Article: Treatment with alpha-lipoic acid reduces asymmetric dimethylarginine in patients with type 2 diabetes mellitus.[show abstract] [hide abstract]
ABSTRACT: Elevated asymmetric dimethylarginine (ADMA) concentrations predict cardiovascular events in patients with type 2 diabetes mellitus (T2DM). It has been shown that alpha-lipoic acid (ALA) improves endothelial function and oxidative stress in these patients. The present study investigated if ALA reduces ADMA in patients with T2DM. Plasma concentrations of ADMA, L-arginine and symmetric dimethylarginine (SDMA) were determined in a double-blind, randomized, placebo-controlled study in patients with T2DM. Intravenous ALA (n = 16) or placebo (n = 14) was administered daily for 3 weeks. ALA reduced ADMA while no change was observed with placebo (mean change -0.05 micromol/1[95% CI: -0.01; -0.09] vs. 0.01 micromol/1 [95% CI: -0.05; -0.03]; ANOVA p = 0.031). SDMA and L-arginine were not affected by ALA. In conclusion ALA treatment reduces ADMA in patients with T2DM. Long-term studies need to demonstrate if ALA may cause cardiovascular risk reduction.Translational research : the journal of laboratory and clinical medicine. 01/2010; 155(1):6-9.
Dominik G Haider, Johannes Pleiner, Mario Francesconi, Günther F Wiesinger, Markus Müller, Michael Wolzt[show abstract] [hide abstract]
ABSTRACT: Exercise training exerts beneficial effects on metabolic and vascular risk factors in patients with type 1 diabetes mellitus (T1DM). It is unknown whether training also influences concentrations of visfatin, a novel insulin-mimetic adipocytokine. In this study, we have investigated whether plasma visfatin concentrations are altered by training in patients with T1DM. Fasting plasma visfatin concentrations and metabolic parameters were measured in 18 patients with T1DM who participated in a supervised aerobic exercise program for 4 months. Three subjects discontinued training prematurely after 2 months. Samples were obtained before and during training and 8 months after the end of regular exercise. Fourteen healthy young subjects served as controls. At baseline, patients with T1DM had higher visfatin concentrations than controls (64.1 +/- 12.0 vs. 1.3 +/- 0.0 ng/ml, P < 0.01). Exercise reduced visfatin after 2 and 4 months to 27.8 +/- 2.6 (n = 18) and 17.5 +/- 3.4 ng/ml (n = 15), respectively (P < 0.001 for n = 15 subjects who participated in all visits, ANOVA). This effect was maintained 8 months after cessation of training, with visfatin concentrations of 19.7 +/- 5.0 ng/ml (n = 15). Metabolic parameters were not affected by the training program. Elevated visfatin concentrations in patients with T1DM can be lowered by regular physical exercise. It is unknown whether glucose tolerance is affected by changes in visfatin concentrations.Journal of Clinical Endocrinology & Metabolism 11/2006; 91(11):4702-4. · 6.50 Impact Factor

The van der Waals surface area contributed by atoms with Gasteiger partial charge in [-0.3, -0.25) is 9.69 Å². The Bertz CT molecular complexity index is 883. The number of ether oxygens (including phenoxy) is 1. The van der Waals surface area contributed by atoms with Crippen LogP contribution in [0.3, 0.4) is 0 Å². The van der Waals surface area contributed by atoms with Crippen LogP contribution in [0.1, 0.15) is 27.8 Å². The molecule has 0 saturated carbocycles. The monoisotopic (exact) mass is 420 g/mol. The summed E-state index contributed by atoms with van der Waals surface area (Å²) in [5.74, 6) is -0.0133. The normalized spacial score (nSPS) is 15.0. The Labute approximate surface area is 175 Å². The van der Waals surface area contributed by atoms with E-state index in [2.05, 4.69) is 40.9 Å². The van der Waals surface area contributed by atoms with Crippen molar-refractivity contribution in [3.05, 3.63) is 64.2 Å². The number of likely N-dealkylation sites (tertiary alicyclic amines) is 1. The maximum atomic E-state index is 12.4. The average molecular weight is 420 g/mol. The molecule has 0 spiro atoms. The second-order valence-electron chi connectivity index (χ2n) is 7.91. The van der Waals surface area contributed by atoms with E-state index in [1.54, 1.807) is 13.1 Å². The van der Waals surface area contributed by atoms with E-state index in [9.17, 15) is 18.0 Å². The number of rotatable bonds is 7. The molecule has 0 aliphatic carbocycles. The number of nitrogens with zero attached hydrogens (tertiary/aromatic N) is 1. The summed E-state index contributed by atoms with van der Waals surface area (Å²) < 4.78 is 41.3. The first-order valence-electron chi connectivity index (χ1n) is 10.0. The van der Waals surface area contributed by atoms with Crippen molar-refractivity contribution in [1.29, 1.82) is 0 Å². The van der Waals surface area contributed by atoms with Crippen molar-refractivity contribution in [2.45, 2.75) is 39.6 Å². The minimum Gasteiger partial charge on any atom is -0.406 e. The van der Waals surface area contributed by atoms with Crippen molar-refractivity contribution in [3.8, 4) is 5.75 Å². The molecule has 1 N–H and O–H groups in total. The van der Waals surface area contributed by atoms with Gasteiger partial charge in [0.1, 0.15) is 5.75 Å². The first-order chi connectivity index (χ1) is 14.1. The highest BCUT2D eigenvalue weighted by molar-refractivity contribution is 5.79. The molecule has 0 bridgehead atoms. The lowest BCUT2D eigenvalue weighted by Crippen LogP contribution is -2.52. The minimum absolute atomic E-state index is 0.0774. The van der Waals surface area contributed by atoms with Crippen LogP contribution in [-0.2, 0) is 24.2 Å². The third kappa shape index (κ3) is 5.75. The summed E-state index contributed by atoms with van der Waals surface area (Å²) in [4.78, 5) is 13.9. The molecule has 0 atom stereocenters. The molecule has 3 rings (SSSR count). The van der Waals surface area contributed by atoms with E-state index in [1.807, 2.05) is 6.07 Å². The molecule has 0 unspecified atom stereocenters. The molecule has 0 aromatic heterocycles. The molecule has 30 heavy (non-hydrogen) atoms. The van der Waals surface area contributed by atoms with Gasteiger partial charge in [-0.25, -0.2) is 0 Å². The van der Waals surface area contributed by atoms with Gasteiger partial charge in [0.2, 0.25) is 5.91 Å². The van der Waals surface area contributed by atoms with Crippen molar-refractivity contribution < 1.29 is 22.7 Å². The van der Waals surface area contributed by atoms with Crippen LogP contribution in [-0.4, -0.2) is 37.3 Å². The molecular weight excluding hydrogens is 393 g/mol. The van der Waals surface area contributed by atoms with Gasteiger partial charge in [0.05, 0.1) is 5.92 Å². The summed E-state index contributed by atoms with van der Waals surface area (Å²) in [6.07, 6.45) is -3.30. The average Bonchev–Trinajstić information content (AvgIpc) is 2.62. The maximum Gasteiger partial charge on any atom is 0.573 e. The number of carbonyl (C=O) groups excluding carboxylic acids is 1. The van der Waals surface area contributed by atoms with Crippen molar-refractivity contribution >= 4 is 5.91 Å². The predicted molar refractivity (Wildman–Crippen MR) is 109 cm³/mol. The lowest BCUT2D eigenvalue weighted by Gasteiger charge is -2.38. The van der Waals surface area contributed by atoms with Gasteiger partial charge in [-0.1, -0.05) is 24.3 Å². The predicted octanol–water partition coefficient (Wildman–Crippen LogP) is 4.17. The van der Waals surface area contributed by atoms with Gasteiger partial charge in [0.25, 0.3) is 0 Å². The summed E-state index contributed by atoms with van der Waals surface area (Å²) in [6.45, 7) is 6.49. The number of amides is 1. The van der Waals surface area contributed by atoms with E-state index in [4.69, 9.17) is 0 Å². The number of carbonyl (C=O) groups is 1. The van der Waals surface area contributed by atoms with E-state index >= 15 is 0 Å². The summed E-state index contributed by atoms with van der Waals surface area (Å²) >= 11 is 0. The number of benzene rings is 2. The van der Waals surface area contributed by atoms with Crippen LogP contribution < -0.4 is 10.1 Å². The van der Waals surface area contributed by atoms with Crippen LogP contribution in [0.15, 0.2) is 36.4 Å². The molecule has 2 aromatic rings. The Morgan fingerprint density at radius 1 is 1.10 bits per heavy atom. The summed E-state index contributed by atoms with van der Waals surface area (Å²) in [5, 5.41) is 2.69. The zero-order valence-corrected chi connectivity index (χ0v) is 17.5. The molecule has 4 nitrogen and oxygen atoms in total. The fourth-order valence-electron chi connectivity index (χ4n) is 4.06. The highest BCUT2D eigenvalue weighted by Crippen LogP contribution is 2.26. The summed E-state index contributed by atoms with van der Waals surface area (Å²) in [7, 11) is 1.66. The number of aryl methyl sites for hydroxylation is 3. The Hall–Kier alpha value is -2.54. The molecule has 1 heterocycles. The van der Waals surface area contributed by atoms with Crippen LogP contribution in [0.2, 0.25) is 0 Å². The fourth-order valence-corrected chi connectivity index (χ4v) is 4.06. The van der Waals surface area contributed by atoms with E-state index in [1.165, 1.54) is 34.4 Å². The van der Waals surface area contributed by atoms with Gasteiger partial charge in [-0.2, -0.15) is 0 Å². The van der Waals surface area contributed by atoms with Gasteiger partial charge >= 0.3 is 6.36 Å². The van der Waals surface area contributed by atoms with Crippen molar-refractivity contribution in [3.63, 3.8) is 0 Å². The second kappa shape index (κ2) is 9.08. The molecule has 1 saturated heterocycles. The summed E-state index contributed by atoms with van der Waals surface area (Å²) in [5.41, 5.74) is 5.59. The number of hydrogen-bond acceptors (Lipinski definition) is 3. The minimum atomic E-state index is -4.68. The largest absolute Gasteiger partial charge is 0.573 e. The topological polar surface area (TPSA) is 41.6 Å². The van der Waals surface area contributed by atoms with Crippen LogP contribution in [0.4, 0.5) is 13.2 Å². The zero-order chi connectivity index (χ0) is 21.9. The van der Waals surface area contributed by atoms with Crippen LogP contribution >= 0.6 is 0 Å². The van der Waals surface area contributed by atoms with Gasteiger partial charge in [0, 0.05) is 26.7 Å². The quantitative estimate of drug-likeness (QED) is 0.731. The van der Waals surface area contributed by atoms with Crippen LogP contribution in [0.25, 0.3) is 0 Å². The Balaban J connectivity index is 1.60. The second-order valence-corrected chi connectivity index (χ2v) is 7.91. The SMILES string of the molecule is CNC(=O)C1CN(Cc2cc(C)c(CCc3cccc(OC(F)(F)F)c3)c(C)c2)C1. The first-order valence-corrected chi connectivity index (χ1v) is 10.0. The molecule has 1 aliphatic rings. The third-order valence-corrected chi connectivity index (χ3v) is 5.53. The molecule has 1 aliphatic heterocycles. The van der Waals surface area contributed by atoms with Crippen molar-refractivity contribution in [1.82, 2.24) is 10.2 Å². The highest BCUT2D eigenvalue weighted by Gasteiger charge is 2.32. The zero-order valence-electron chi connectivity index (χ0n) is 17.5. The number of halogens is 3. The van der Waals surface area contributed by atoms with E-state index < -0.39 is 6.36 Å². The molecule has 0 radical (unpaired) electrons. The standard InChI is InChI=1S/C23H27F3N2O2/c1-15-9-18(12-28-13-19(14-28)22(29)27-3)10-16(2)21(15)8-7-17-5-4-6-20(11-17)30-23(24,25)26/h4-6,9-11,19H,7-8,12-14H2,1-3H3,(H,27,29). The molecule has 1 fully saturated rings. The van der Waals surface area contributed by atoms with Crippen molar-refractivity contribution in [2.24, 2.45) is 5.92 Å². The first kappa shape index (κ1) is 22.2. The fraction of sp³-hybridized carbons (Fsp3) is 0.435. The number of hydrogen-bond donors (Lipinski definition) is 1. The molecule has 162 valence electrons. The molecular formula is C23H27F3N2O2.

Article: Regular physical exercise normalizes elevated asymmetrical dimethylarginine concentrations in patients with type 1 diabetes mellitus.Friedrich Mittermayer, Johannes Pleiner, Katarzyna Krzyzanowska, Günther F Wiesinger, Mario Francesconi, Michael Wolzt[show abstract] [hide abstract]